Each year is unique in terms of achievements and relationships.

The child who seemed so young last year and this year blossomed into a natural teacher. She will be missed the most by the younger ones because she had such a highly skilled approach and connection to them, to their great enjoyment. No one made number games so much fun.

The child who became the organizer and arranged basketball and soccer games as well as reading groups.

The ones who studied the human body and learned the names of all the bones which we would hear them using in conversation.

The group who painted an exact globe on a blue yoga ball!

The ones who were reading at a 3rd grade level!

How many times we have seen a child move to make advanced academic skills as though someone had pushed a button.

The child who organized outside play games such as hide and go seek, Simon says, clue games and I spy. Encouraging every child to stand up and be the spokes person.

The best result comes from the fact that in their last year they play a leadership role with all the other children by being a role model, a trainer, and a supportive helpmate throughout the year.

We have an environment where all age level interact on a consistent basis. This is the best of all opportunities for a child to develop advanced social and leadership skills.

Our goal is to create an environment where each child really believes they can accomplish whatever they set out to do! They believe in themselves!

We will miss them every day, but know they are confident, skilled, and caring individuals who will work hard and smart every day!

We wish them good luck!  

Friday, July 28, 2017

Candy As a Reward At The Doctor’s Office? I Don’t Think So! And I Need Your Help!

I am repeatedly appalled, disbelieving, shocked and outraged when one of my children returns to daycare from a doctor’s appointment with the news that they were given a lollipop (this seems to be the candy of choice) because they behaved during a checkup.

This occurs with pediatric and dental appointments.

With all the knowledge available about the importance of healthy eating habits and the well documented information that not only is sugar not part of a healthy diet, but it can also have an impact on a child’s physical behavior.

I know that periodically some study will state that sugar has little to no effect on behavior, but I am positive that if you poll daycare owners and employees, they will state otherwise.

For example: for days after Halloween, many children are hyperactive and unable to relax and cope and in some cases, are bouncing off the walls. We often see this at holiday time as well.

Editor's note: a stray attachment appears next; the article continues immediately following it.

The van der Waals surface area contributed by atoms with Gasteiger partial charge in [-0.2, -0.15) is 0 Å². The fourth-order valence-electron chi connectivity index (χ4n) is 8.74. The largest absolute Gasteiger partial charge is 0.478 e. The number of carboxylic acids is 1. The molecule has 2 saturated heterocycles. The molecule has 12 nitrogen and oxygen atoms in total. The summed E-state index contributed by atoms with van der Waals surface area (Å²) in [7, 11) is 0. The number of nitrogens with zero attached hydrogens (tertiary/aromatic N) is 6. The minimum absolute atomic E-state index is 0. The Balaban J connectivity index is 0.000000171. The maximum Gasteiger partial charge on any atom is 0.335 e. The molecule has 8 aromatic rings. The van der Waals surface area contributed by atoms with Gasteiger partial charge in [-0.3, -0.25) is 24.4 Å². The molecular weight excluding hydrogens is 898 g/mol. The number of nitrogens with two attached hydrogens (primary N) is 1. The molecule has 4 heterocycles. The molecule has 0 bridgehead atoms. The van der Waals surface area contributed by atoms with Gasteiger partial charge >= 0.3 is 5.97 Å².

I realize that this reaction could also be affected by loss of sleep, but sugar input seems to be the bigger factor.

I am calling on all of the parents who are reading this blog to communicate with their child’s pediatrician and dentist that non sugar rewards be made available in their offices and sugar items removed.

Challenge them to be responsible and creative! They could provide:
-A small toy
-A selection of stickers
-Small activities

Both your pediatrician and dentist represent an authority figure in the health care world.

The message they are giving your child by this practice is undermining your authority and practices, as well as telling your child it is acceptable to eat unhealthy food.

Please take a minute to follow up today!

Friday, July 21, 2017

The History And Experience Of Explosive, Destructive And Violent Behavior In Very Young Children.

I hesitated to discuss such a deep and disturbing behavioral condition during this calm, warm summertime. But experience tells me that negative and disturbing behaviors do not get better with time. So as always, I will share the experiences now rather than later.

We have now lived through four separate family situations where children between the ages of two to five have displayed behaviors that were both self-destructive and outwardly violent.

The behaviors that eventually surfaced at daycare were:
1. Throwing furniture.
2. Not only nail-biting, but biting all the skin around the nails, initially on their fingers and then on their toes. In one case, we observed the child’s toes were covered in band aids, obviously the child revealed this purposely by removing his shoes.
3. Running across the street unattended with the parent left behind at the daycare entrance.
4. Locking himself in the bathroom when the parent arrived to pick him up.
5. Kicking and communicating with the parent using foul language.
6. Biting the sibling.
7. Physically kicking and hitting the parent.
8. One of the children responding to a playmate who was concerned that biting the skin on her hand “must really hurt” and the child responding “It doesn’t hurt nearly as bad as I hurt inside”

Behaviors revealed by the parent:
1. Inflicting harm on family animals.
2. Threatening the sibling with physical harm.
3. Afraid of being alone in a room.
4. One parent’s fear that they were raising a serial killer.

In trying to understand what family conditions could have caused such behavior, we compiled a profile of each of these families. I was surprised and really shocked to realize that three of these families fell into the same profile in most of the major categories.

A profile of outward symptoms for these three was:
1. Each family consisted of two parents and two children living in the same home.